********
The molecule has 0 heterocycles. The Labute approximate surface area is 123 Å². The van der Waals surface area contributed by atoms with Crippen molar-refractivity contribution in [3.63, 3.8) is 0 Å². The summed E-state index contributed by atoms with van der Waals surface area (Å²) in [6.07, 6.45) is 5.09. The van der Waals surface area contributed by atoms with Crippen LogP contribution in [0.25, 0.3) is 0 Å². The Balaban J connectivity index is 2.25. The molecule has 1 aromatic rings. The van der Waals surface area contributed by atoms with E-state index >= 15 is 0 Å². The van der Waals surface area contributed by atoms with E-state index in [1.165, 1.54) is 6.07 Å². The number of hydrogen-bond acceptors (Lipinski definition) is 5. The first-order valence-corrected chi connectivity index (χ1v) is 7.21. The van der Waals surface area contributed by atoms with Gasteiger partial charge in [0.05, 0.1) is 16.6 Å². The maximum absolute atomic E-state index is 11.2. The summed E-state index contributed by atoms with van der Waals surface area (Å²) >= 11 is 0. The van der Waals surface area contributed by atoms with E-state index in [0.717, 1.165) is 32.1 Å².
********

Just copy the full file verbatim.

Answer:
The molecule has 0 heterocycles. The Labute approximate surface area is 123 Å². The van der Waals surface area contributed by atoms with Crippen molar-refractivity contribution in [3.63, 3.8) is 0 Å². The summed E-state index contributed by atoms with van der Waals surface area (Å²) in [6.07, 6.45) is 5.09. The van der Waals surface area contributed by atoms with Crippen LogP contribution in [0.25, 0.3) is 0 Å². The Balaban J connectivity index is 2.25. The molecule has 1 aromatic rings. The van der Waals surface area contributed by atoms with E-state index >= 15 is 0 Å². The van der Waals surface area contributed by atoms with E-state index in [1.165, 1.54) is 6.07 Å². The number of hydrogen-bond acceptors (Lipinski definition) is 5. The first-order valence-corrected chi connectivity index (χ1v) is 7.21. The van der Waals surface area contributed by atoms with Gasteiger partial charge in [0.05, 0.1) is 16.6 Å². The maximum absolute atomic E-state index is 11.2. The summed E-state index contributed by atoms with van der Waals surface area (Å²) >= 11 is 0. The van der Waals surface area contributed by atoms with E-state index in [0.717, 1.165) is 32.1 Å².